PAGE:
Himukai Daijingu (The Kyoto Ise)

Procession of priests up to a waiting throng of photographers

Last weekend was the Kannamesai at Ise Jingu, often called its harvest festival.  It’s their major event of the year, and I thought about going but found everything was booked.  Then I heard that if you couldn’t visit Ise itself, you could visit “the Kyoto Ise” – Himukai Daijingu.  It honours Amaterasu, is modelled on Ise architecture, and has a major festival to coincide with the Kannamesai.  It’s even got an Inner Shrine (Naiku) and an Outer Shrine (Geku), just like the real thing, and there is a special ‘worship from afar’ spot directed towards Ise.  Perfect!  No need to travel at all…

The inauspicious entrance to the shrine. Yet once you ascend the stairway, there are hills of wooded charm.

The Himukai rituals are spread over two days. The first day is for the Outer Shrine, the second for the Inner.  I went on the second day, made a bit more special by the performance of a kagura sacred dance. There were nine ritualists in all (five of whom performed gagaku music) plus about 100 onlookers, including, I imagine, a fair few parishioners though photographers were dominant. These days Shinto’s a spectacle even for Japanese.

The purification rites took place in the courtyard area, before the formal procession up the steps to a clearing before the Inner Shrine.  As well as the usual waving of a tamagushi, the purification involved a symbolic sprinkling of sacred water – which reminded me of Siberian shaman practice.

Head priest in red (guji) and daughter (gon-guji) line up to be purified by sakaki branch and water sprinkling, together with the gagaku musicians

 

At the start of the ritual the head priest entered the Naiku compound, from where three hauntingly long wails announced the kami oroshi (descent of the kami). During the rituals I couldn’t help but notice the different angles people struck when bowing in respect. A photographer near me bent over at a dramatic ninety-degree angle, perfectly executed, while others inclined slightly or simply lowered their heads. Even the priests struck different angles…

The sacred dance was by an elderly male, with steps and poses suggestive of Noh. It was the same nincho no mai dance as that performed at Ise, so my train fare was well saved.  The performer had a sakaki branch with a white circular hoop attached to it – symbol of the sun, I wondered?

Afterwards we lined up to enter the inner compound and offer a sakaki branch (tamagushi). It felt a bit special, because entering the inner compound is very much off limits at Ise.  Another bonus to staying in Kyoto.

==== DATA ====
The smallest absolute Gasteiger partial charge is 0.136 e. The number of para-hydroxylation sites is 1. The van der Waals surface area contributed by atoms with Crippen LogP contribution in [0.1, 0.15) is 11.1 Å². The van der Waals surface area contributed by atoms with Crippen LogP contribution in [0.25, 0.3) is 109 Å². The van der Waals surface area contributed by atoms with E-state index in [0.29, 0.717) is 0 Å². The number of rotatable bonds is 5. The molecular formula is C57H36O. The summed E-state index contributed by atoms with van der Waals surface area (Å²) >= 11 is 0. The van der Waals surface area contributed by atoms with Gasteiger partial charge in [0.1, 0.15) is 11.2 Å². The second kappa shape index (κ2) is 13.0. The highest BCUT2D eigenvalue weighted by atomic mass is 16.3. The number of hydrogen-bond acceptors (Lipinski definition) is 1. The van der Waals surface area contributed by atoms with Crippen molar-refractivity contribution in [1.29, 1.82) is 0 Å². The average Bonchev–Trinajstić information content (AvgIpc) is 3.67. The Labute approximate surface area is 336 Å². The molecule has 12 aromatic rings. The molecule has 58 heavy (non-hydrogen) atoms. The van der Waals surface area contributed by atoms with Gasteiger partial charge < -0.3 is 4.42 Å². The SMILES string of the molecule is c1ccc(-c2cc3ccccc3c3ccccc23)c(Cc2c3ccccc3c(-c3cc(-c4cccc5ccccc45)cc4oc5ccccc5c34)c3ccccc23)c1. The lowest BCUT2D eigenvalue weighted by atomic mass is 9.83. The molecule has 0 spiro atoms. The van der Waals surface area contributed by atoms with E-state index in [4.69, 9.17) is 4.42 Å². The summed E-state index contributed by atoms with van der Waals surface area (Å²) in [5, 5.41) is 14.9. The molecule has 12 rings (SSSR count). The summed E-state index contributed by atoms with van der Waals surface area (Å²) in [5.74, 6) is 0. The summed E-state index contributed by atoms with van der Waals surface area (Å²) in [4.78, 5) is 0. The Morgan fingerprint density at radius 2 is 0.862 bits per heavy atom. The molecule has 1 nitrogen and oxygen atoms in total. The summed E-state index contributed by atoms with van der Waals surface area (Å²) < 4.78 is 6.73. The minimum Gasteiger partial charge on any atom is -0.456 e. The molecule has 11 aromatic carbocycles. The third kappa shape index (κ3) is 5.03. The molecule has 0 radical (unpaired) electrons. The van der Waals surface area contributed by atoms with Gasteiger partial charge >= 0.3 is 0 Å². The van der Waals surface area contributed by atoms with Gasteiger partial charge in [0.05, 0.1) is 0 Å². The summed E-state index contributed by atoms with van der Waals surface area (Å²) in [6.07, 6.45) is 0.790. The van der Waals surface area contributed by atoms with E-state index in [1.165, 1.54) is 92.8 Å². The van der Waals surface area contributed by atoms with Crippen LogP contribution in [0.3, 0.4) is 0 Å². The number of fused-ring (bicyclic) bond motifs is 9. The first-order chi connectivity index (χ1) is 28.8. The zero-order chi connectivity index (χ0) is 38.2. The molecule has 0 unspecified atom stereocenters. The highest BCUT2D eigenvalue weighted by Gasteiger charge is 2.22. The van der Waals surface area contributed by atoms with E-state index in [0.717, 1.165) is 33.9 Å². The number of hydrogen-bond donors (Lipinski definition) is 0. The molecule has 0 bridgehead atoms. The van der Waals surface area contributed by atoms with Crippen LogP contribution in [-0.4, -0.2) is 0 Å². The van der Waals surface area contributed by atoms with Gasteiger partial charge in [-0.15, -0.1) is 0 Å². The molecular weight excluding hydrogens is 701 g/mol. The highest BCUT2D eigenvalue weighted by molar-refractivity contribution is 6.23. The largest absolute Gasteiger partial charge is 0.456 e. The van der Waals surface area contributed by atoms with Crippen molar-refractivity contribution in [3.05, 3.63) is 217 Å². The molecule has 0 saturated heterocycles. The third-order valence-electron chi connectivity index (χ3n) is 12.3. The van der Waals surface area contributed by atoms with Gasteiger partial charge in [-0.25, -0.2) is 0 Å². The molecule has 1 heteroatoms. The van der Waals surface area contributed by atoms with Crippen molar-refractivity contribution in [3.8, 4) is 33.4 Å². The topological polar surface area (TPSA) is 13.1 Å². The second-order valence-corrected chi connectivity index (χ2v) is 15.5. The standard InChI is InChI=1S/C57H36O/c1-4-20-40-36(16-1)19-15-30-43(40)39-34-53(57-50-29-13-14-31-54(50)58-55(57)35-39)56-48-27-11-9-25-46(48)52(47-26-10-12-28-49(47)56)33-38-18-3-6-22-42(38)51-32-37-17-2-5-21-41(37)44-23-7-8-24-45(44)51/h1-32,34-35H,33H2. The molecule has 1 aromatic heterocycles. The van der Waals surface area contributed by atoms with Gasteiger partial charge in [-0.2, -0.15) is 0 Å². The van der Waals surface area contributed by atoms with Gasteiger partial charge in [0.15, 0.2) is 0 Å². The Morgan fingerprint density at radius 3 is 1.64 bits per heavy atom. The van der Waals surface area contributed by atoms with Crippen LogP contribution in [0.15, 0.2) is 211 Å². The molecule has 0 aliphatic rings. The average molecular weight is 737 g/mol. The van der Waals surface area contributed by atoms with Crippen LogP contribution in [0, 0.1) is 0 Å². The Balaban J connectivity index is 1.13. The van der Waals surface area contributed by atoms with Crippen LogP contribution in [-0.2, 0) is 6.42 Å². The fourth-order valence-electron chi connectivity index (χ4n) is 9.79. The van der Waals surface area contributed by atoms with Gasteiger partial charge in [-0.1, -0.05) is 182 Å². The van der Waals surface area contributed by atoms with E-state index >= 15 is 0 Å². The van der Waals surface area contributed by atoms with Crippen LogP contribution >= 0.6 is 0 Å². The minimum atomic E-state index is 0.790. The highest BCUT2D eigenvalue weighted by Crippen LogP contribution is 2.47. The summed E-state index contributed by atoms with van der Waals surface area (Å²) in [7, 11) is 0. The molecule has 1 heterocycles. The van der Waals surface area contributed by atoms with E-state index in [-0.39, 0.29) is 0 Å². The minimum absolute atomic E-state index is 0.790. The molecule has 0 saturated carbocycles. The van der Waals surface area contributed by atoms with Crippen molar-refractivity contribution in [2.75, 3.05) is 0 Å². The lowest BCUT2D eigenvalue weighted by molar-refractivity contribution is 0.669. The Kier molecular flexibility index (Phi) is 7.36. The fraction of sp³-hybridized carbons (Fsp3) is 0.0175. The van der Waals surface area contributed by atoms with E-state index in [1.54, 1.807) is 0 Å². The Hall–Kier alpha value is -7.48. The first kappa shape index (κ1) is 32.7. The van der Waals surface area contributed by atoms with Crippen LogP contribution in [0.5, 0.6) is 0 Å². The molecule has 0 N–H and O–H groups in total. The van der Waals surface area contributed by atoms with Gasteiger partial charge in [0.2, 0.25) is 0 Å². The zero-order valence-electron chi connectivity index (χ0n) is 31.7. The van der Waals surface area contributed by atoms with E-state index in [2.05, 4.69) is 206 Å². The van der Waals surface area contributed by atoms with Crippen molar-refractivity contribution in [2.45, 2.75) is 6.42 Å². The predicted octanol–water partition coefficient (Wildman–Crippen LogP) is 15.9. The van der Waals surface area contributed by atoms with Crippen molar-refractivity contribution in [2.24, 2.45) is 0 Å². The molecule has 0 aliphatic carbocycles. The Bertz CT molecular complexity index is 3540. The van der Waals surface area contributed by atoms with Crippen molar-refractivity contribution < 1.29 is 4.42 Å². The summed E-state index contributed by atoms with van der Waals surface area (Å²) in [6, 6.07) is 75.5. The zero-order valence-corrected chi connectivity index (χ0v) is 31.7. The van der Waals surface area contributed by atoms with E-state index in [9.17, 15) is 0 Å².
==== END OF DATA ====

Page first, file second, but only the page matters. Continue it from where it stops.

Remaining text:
Kagura performer, facing the audience rather than the kami for a brief moment

Priest handing out the sakaki offerings to us as we entered into the compound housing the kami

 

 

 

 

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Ancient rites
autumnal sunshine –
music for the gods
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I got a chance later to speak with the guji, who claimed the shrine was founded 1500 years ago and was one of the oldest in the Kyoto basin.  (The shrine brochure makes the extravagant assertion it’s the very oldest of all.  According to legend, Amaterasu’s soul leapt here from Mt Takachiho during the reign of Emperor Kenzou in the fifth century.  )  He also told me he’d never seen the goshintai (kami spirit-body), but presumed it was a mirror as at Ise. His daughter, who offered the omiki (sacred saké) to participants at the end, is going to take over the shrine in accord with the traditional hereditary principle (another shamanistic influence).  The shrine was burnt in the Onin War, rebuilt in Edo times and became famous for road safety as it was near the Tokaido route to Edo (the shrine stands near Keage where horses were left when entering Kyoto).  It was at this time too that it became known as a local substitute for Ise.

The future head priest serving omiki (saké). Always a nice way to finish off a ritual...

 

Finally I asked about the name of the shrine. Himukai, the head priest said, was named ‘Sun-facing’ because it was aligned towards the south, i.e. towards the sun. But why Daijingu, I persisted? Jngu is used for shrines with imperial connections while the ‘Dai’ suggests something big and important, though the far grander model on which it’s based is only known as Ise Jingu.  By way of reply, the head priest gave a wry smile: ‘Wakarimasen,’ (I don’t know) he said with a shrug. Some things in Shinto are just meant to be a mystery!

A walk in the woods

The surrounds of Himukai are rather delightful.  There are subshrines scattered around the hillside, one of which is for love connections (enmusubi).  Instead of ema (votive tablets), you write your requests on small saucers. There’s also an Ise ‘worship from afar spot’ (youhaisho) marked by a torii facing towards the south-east.

Requests at the enmusubi sub-shrine

Worshipping Ise from afar

 

 

 

 

 

 

 

 

Like other places associated with Amaterasu, there’s a Heavenly Rock Cave in the surrounds. It’s the Shinto equivalent of the Lourdes grotto, which gets replicated at Catholic churches. Here there’s a disappointing passage between rocks, lacking any numinous quality at all though it’s listed among the trendy ‘Power Spots’ of Kyoto. Far better is the walk through the woods to the Zen temple of Nanzenji, where the blessings of nature are readily apparent in the verdant surrounds. It’s a charming part of Kyoto. I shall make a pilgrimage to this ‘little Ise’ more often in future…

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Thinking of Basho
One foot after another:
Listen! The crickets…
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The wordless way connecting Shinto and Zen

 

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